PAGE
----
Escapes in the wilderness

Biological diversity and incredible landscapes

Do you dream of a nature destination in total autonomy, wild beaches or volcanic hikes? Do you like to observe wildlife in the middle of tropical forests filled with multicoloured birds or giant butterflies? Finally Creole Salsa is no longer a success for you? Then Costa Rica is the place for you!

Despite its small size, the country is home to no less than 5% of the world’s biodiversity protected by a large system of national parks and forest reserves.

The diversity of landscapes and microclimates, which can be enjoyed in a single day, makes this country a paradisiacal destination: during your trip, you will be able to enjoy the sun and beaches, adventure, nature, culture… Something to satisfy everyone’s tastes and desires!

The Caribbean coast to the east will be rather humid with frequent rains, mangroves and wilder wildlife. The Pacific coast, on the contrary, will be drier with a climate more suited to idleness and sun seeking.

Carte du Costa Rica avec points d'intérêts

When to leave?

In the dry season (from December to April), the tracks are easier to practice in 4×4, the animals are more visible because the vegetation is less dense, but the landscapes of the North Pacific coast are dry because of the lack of rain.
On the other hand, it is the ideal season for swimming and for enjoying water sports on the beaches. Be careful though, this season is very touristy!

During the green or rainy season (May to November), rainfall is more pronounced on the Caribbean coast and the Osa Peninsula (South Pacific coast). The temperature is more bearable, the landscapes change colour and become greener, and on a practical level, prices drop, as does the tourist influx.
On the other hand, you are more likely to have capricious weather.

Our favourites

Parc National Tortuguero

The Tortuguero National Park is located in the northeast of Costa Rica and is one of the main tourist icons of Costa Rica.
It is internationally recognized for protecting the most important nesting beach for green turtles in the Western Hemisphere.

In the terrestrial part of the park, 99% is protected in absolute terms for its resources and 1% is used as a visiting site. The marine area is 100% dedicated to absolute conservation.

Attention because of its success it is essential to book your accommodation in advance. Indeed one reaches it by a system of Lancha-taxi (boat) because the lodges are located on mangrove islands.
The transfer is sometimes a little bit sporty if the river level is low or if a storm breaks out but it necessarily leaves good memories !

Bébé tortue à Tortuguero

Parc national Manuel Antonio

The park is surrounded by a lush and very humid rainforest, offering visitors the opportunity to observe Capuchins, sloths, coatis, raccoons, iguanas and many species of birds, as well as the increasingly endangered monkey-squirrel.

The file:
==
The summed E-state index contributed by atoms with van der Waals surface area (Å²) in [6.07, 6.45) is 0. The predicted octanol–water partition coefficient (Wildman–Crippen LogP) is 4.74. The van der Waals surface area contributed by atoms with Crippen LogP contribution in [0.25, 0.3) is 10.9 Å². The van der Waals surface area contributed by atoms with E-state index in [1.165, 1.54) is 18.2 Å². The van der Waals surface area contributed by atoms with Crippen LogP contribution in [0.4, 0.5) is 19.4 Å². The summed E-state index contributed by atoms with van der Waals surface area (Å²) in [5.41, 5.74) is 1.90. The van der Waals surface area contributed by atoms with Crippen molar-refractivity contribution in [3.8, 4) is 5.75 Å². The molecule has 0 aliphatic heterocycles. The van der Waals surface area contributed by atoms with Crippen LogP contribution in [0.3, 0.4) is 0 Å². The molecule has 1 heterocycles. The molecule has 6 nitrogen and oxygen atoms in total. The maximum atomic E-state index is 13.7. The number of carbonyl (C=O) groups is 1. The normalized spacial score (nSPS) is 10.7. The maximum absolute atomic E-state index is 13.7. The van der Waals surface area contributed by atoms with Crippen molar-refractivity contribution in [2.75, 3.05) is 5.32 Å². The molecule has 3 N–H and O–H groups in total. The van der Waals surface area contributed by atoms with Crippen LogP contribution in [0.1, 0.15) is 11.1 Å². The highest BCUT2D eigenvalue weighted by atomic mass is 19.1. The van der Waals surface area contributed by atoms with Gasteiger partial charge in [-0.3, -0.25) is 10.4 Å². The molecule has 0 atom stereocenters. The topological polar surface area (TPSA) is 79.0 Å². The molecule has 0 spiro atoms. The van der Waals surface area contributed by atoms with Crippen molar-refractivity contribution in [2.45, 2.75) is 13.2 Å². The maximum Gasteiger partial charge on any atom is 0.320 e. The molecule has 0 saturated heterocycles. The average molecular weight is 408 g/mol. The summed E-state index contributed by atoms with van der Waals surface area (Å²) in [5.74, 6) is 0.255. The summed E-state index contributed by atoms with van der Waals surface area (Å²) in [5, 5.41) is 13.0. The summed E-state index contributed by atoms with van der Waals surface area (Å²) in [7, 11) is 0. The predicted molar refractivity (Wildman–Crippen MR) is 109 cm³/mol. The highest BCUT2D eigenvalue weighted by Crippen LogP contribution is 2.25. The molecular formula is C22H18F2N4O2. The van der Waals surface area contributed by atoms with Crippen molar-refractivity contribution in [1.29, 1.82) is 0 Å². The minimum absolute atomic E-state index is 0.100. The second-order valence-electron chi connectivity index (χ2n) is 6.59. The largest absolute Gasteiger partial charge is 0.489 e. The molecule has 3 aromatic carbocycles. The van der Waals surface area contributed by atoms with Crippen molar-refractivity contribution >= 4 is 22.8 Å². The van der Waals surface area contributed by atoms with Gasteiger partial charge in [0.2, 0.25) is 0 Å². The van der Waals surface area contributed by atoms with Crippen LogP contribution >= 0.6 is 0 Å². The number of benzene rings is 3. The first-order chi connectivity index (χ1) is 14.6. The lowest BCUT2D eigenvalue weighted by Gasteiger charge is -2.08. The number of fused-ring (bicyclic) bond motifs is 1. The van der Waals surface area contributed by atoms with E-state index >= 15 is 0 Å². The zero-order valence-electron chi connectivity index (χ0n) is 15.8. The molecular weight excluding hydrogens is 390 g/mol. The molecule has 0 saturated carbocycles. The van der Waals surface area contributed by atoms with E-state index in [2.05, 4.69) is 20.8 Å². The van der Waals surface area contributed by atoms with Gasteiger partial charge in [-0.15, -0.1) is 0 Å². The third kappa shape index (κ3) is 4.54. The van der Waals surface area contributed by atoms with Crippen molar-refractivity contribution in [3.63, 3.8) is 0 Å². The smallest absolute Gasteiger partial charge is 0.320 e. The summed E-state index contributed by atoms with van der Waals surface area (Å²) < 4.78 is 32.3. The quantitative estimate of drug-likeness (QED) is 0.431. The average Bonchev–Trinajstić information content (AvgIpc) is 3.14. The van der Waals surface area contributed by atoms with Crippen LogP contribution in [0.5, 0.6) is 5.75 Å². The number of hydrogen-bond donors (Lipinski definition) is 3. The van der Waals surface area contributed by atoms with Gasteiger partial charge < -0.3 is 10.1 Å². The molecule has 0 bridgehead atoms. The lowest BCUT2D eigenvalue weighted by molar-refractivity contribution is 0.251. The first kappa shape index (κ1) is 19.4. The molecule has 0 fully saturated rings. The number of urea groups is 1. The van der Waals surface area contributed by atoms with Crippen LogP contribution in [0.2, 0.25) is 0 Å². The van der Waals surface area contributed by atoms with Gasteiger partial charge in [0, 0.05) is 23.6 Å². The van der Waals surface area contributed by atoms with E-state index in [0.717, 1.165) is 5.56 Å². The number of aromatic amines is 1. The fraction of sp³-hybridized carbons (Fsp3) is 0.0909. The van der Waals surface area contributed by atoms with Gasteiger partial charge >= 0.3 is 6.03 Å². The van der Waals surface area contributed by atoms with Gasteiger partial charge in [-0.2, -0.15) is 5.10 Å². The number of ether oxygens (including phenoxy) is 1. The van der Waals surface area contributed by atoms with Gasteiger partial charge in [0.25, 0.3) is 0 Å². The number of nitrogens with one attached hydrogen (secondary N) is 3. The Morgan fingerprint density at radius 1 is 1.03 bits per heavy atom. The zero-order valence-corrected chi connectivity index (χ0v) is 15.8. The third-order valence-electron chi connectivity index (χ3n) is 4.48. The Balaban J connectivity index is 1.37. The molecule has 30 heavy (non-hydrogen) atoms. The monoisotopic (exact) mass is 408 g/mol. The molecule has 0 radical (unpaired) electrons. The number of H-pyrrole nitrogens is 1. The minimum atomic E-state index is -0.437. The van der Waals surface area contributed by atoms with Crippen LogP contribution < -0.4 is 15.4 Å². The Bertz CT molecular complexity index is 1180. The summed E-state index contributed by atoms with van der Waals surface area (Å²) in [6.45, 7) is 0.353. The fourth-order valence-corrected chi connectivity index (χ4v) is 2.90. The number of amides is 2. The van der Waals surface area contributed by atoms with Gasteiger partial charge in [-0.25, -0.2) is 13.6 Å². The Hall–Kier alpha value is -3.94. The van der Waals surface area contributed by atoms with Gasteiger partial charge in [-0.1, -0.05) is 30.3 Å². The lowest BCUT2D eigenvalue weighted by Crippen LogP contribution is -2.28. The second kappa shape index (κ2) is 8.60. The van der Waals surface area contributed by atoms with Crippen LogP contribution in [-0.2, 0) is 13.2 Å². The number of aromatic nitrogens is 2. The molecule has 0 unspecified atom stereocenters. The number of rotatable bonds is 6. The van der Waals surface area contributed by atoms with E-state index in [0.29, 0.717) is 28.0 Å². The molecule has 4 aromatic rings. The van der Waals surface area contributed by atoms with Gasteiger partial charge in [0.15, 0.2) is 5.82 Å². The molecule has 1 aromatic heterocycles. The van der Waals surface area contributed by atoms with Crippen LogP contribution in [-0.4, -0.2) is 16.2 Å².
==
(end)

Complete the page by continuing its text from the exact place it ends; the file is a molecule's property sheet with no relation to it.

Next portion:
The park also protects 12 islands which are an excellent refuge for several species of sea birds. It also has beautiful beaches such as Espadilla Sur, Manuel Antonio and Puerto Escondido, and numerous mangroves.

Selvatura National Park

To do absolutely

Discover the rainforest canopy safely and at your own pace.

Strolling along the famous suspension bridges, visitors have the opportunity to enjoy a wide variety of flora and fauna of Monteverde. Take a trip to observe the endemic biodiversity of the rainforest canopy that is found nowhere else in the world.

The footbridges in the treetops are the best vantage point to observe the beauty of the cloud forest at all levels. For the more sporty it is also the only zip line circuit built entirely inside the cloud forest.

Pont suspendu en direction du volcan Arenal

In this tour, visitors cross the unique canopy of the forest, suspended from ropes by specialised climbing equipment. This provides a wonderful experience and sensations that can only be compared to flying through the forest.

This tour not only combines the thrill of one of Costa Rica’s safest and most popular adventures, but it also offers a unique view of the cloud forest that in the past was reserved only for certain scientists brave enough to climb up to the canopy.

Las Baulas National Marine Park

The main attraction of this Marine Park is the nesting of the leatherback turtle: it is indeed the largest nesting site in the world. The sea turtle is an endangered species that is protected in Costa Rica.

You will also discover the mangroves: red, black, white… and all their biodiversity!
These mangrove forests are indeed a precious place for fish, crustaceans and molluscs.

Reptiles, amphibians and birds are also abundant.

Cahuita National Park

Discover the best preserved coral reef in the Caribbean and enjoy the scenery, culture and gastronomy that the area has to offer. White sandy beaches, a turquoise sea and diverse marine life are just some of the attractions this park has to offer.